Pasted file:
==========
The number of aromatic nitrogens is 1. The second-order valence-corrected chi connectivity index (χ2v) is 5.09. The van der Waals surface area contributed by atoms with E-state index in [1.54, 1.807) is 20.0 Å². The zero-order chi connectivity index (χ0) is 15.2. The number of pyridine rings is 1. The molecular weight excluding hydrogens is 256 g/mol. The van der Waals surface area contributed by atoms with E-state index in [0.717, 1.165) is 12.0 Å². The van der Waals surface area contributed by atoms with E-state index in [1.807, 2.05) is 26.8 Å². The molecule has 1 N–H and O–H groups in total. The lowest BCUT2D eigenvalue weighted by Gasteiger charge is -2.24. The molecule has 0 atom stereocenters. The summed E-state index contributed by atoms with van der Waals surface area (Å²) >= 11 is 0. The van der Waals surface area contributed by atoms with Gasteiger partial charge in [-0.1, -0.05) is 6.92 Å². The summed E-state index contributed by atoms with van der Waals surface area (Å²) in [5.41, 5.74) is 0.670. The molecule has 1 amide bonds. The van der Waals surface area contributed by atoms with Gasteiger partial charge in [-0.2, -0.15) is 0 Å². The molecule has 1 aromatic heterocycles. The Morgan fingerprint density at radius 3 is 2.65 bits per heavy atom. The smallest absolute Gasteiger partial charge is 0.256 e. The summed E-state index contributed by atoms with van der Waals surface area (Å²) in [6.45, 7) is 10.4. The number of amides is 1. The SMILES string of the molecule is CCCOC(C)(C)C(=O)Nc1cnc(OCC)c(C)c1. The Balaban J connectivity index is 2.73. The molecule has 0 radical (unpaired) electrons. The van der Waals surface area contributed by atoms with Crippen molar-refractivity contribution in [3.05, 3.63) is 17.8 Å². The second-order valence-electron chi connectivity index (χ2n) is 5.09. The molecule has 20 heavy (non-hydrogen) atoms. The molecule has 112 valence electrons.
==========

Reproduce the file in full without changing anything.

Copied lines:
The number of aromatic nitrogens is 1. The second-order valence-corrected chi connectivity index (χ2v) is 5.09. The van der Waals surface area contributed by atoms with E-state index in [1.54, 1.807) is 20.0 Å². The zero-order chi connectivity index (χ0) is 15.2. The number of pyridine rings is 1. The molecular weight excluding hydrogens is 256 g/mol. The van der Waals surface area contributed by atoms with E-state index in [0.717, 1.165) is 12.0 Å². The van der Waals surface area contributed by atoms with E-state index in [1.807, 2.05) is 26.8 Å². The molecule has 1 N–H and O–H groups in total. The lowest BCUT2D eigenvalue weighted by Gasteiger charge is -2.24. The molecule has 0 atom stereocenters. The summed E-state index contributed by atoms with van der Waals surface area (Å²) >= 11 is 0. The van der Waals surface area contributed by atoms with Gasteiger partial charge in [-0.1, -0.05) is 6.92 Å². The summed E-state index contributed by atoms with van der Waals surface area (Å²) in [5.41, 5.74) is 0.670. The molecule has 1 amide bonds. The van der Waals surface area contributed by atoms with Gasteiger partial charge in [-0.2, -0.15) is 0 Å². The molecule has 1 aromatic heterocycles. The Morgan fingerprint density at radius 3 is 2.65 bits per heavy atom. The smallest absolute Gasteiger partial charge is 0.256 e. The summed E-state index contributed by atoms with van der Waals surface area (Å²) in [6.45, 7) is 10.4. The number of amides is 1. The SMILES string of the molecule is CCCOC(C)(C)C(=O)Nc1cnc(OCC)c(C)c1. The Balaban J connectivity index is 2.73. The molecule has 0 radical (unpaired) electrons. The van der Waals surface area contributed by atoms with Crippen molar-refractivity contribution in [3.05, 3.63) is 17.8 Å². The second-order valence-electron chi connectivity index (χ2n) is 5.09. The molecule has 20 heavy (non-hydrogen) atoms. The molecule has 112 valence electrons.